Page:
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Infant Mortality

State of Opportunity will be shining a spotlight on the issue of infant mortality this winter. Check back for news, resources, and personal stories.

row of babies in hospital beds
Tamaki Sono / Flickr - http://j.mp/1SPGCl0

Too many Michigan babies are dying.

For every 1,000 babies born in our state, roughly seven won't make it to their first birthday. That's a full point higher than the national infant mortality rate. When you break that down by race, the numbers are more disturbing.

Baby sitting in box
Donnie Ray Jones / Flickr CC / HTTP://J.MP/1SPGCL0

Last year I told you about babies in Finland sleeping in boxes. It's a program Finland's government started in 1938 that provides all expectant moms with a maternity box filled with clothes, bedding, and baby products and accessories, along with a mattress to go in the bottom of the box to create a safe first bed for baby to sleep in.

Paulette Parker / Michigan Radio

Angels Above Baby Gowns takes all those dresses you only wear once and put away, like wedding and bridesmaid gowns, or prom dresses – and turn them into burial gowns for babies. They call them "angel gowns." Then, they give them to parents and hospitals, for free.

Dawn Lafferty started Angels Above two years ago after reading a news story about a mom in the state of Washington whose son died at birth. The mom went home and made a gown to bury him in out of her old wedding dress. Lafferty, who has been sewing since she was 10 years old, says she thought it was a great idea.

Swaddled baby
Scott Granneman / Flickr CC / HTTP://J.MP/1SPGCL0

Swaddling – the practice of snugly wrapping an infant with a light cloth, with only the head exposed – mimics the warm, cozy environment of the mother's womb. It's reported to promote better sleep for babies.

But a new study in the journal Pediatrics links the practice to an increased risk of sudden infant death syndrome (SIDS).

Donnie Ray Jones / Flickr Creative Commons / HTTP://J.MP/1SPGCL0

When I saw a headline about babies sleeping in boxes today as I was scrolling through the news on my phone, I thought it was a joke.

But it turns out it really is a thing.

Since 1938, Finland's government has provided all expectant moms, regardless of economic status, with a maternity box filled with clothes, bedding, and products used in the first few months of a baby's life.

flickr.com/nichd

Colin Parks gets an email alert almost every time a baby in Michigan dies in their sleep.

Parks is head of Michigan’s Child Protective Services, and he tells me he gets far too many of these emails; they arrive almost every other day.

“In Michigan,” he says, “we lose about 140 to 150 infants a year, and that’s a number that’s been pretty static over time.”

It’s been static, even though Parks, and everyone else who works on infant safety has been desperately trying to get the message out. The message is for all babies to sleep alone, on their back and in an empty crib. To simplify, they use a slogan - ABC - alone, back, crib.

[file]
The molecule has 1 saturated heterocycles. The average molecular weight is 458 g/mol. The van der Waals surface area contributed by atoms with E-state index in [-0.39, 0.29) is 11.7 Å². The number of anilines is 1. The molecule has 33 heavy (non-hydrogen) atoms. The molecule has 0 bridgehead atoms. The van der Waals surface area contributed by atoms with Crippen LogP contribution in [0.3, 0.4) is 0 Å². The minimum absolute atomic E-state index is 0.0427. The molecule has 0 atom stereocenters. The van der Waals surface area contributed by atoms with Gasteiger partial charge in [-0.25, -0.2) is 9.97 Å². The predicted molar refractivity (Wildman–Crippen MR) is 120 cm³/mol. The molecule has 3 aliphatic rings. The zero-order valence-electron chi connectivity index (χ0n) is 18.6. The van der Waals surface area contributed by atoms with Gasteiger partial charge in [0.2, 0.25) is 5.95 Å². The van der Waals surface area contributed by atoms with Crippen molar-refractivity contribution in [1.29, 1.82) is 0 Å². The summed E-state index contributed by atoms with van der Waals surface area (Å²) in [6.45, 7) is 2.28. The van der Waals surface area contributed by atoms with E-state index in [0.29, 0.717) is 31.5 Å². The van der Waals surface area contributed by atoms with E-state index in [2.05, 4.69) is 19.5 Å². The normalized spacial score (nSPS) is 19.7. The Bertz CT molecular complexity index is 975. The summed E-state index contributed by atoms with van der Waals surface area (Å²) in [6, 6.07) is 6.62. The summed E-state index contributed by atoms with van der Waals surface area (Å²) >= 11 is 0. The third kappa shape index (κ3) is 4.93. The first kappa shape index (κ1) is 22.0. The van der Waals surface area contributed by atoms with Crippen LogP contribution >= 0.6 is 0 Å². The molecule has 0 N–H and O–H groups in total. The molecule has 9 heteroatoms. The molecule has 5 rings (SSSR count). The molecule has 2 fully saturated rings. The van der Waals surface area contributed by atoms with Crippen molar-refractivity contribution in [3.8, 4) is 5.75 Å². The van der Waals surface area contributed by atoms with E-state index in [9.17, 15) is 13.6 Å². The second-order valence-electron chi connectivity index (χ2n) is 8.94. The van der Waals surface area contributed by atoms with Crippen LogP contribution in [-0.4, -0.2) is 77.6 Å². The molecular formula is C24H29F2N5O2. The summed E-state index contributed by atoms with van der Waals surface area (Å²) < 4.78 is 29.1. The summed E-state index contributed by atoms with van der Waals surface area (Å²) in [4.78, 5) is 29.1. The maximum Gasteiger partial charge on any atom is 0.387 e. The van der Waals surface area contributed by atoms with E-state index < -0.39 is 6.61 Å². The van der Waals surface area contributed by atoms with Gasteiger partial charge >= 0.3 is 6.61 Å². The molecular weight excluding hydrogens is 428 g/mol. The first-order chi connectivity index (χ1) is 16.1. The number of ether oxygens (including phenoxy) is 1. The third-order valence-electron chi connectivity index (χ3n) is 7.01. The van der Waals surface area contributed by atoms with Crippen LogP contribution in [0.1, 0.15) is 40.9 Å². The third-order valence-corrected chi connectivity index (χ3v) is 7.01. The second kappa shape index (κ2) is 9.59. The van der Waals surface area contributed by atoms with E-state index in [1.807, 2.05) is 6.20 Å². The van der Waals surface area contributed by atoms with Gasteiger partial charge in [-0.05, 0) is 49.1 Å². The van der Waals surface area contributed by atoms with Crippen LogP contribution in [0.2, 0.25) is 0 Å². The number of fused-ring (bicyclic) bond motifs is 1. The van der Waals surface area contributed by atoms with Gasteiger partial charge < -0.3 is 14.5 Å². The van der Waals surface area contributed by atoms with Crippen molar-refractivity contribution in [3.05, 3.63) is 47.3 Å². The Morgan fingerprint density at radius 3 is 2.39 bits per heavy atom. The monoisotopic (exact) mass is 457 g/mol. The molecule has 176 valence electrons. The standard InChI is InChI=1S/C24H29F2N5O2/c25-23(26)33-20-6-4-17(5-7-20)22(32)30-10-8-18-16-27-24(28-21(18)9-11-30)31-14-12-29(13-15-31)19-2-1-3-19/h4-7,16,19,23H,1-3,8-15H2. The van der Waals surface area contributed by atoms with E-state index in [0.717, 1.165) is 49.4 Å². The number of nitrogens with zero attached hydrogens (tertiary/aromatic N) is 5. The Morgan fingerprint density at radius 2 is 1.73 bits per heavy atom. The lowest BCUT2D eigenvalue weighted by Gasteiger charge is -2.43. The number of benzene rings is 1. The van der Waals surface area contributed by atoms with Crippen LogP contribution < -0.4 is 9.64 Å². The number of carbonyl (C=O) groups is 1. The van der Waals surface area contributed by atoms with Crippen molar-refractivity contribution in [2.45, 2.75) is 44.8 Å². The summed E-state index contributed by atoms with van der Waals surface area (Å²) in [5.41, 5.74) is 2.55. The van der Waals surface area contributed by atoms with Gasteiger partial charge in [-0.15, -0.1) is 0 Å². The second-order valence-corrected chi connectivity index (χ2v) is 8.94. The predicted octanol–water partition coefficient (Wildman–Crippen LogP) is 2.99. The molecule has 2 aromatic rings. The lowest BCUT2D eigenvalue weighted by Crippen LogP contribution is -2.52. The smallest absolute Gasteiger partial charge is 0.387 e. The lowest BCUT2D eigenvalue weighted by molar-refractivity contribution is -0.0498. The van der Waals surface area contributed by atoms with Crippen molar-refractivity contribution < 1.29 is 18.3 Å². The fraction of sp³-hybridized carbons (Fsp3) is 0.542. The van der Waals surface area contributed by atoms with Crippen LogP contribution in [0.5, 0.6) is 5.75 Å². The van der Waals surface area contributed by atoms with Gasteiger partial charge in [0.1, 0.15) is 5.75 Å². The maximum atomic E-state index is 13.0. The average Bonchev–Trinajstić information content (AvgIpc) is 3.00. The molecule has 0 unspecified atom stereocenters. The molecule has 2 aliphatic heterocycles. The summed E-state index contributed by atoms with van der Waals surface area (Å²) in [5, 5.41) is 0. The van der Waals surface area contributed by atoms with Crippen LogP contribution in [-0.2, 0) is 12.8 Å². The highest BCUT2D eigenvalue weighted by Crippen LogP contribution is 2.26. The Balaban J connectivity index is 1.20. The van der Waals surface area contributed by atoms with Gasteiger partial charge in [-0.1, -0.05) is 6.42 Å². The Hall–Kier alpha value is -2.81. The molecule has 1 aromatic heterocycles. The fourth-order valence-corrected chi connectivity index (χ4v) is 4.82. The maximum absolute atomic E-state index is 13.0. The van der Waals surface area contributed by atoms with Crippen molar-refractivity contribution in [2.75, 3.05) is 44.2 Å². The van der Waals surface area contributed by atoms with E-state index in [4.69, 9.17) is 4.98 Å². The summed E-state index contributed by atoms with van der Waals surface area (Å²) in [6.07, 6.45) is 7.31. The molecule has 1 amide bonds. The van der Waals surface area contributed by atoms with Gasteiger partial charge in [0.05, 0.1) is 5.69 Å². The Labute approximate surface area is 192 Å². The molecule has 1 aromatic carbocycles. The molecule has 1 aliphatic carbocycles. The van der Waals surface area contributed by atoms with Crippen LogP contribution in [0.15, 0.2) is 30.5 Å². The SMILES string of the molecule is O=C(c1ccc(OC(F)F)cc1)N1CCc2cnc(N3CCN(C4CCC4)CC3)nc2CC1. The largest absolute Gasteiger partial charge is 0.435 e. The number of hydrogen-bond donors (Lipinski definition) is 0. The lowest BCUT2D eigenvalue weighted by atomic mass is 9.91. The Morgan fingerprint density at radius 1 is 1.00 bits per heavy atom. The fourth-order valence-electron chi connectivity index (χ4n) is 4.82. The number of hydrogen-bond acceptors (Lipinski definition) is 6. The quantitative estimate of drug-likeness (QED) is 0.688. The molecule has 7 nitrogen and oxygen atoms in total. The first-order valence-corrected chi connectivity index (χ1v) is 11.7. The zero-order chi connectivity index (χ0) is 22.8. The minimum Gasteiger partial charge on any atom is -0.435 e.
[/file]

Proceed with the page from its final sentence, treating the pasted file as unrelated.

Brittany Bartkowiak

We just celebrated Mother's Day, and Father's Day is right around the corner. Lots of people look forward to these special days. But not everyone. For some, Mother’s and Father’s Day is not a happy holiday.

It’s one that can cause a lot of grief.

Gabi Menashe / Flickr

The Michigan League for Public Policy released its latest Kids Count report this morning. The report tries to quantify how our state's children are doing, by breaking down dozens of indicators. My colleague Lindsey Smith has the scoop on the overall trends: some education indicators are improving, while poverty rates and neglect cases are on the rise.

Sarah Alvarez / Michigan Radio

At 3:30 p.m on a recent week day, I showed up to the College and Career Access Center in Jackson Crossing. It’s a strip mall, where right next to an army recruitment office sits what amounts to a storefront guidance counselor’s office. It’s accessible to anyone in the community, of any age.

Each of the county’s 13 school districts made a tough choice to give up their discretionary funds to pay for it, and hire a few college and career advisors they could share to help them reach their goal of getting 60 percent of Jackson’s residents to have a college degree or career credential by 2025.

When I showed up there were 16 people waiting for me, from the Superintendent of the Intermediate School District to the County Commissioner to the editor of Jackson’s newspaper. They were all there to tell me about what’s going on in Jackson.

“We roll deep in Jackson!” Kriss Giannetti explains. Gianetti is one of the founders of a group called Jackson 2020. Over the last three years they’ve been working together to tackle some of Jackson’s toughest problems.

While we talked, a steady stream of people walked into the center to talk to the college and career advisors or use a computer bank to our left. They were getting help with things like financial aid questions and career training. Recent high school graduate Courtney Reese was one of them. Reese is moving to Washington State this month to go to community college there, but she says she won’t stay too long.

“I’m definitely coming back here,” she says emphatically.  “We have a lot of self-pride. There’s people with "517" tattoos on them and they’re showing Jackson pride. And I just think that’s really cool. Especially with the reputation we have.”

The cavalry isn't coming

Jackson does have a reputation as a city with plenty of issues, or, as I heard said more than once “truths.” It’s not unlike most, if not all, Michigan cities trying to resurrect themselves from decades of economic depression.

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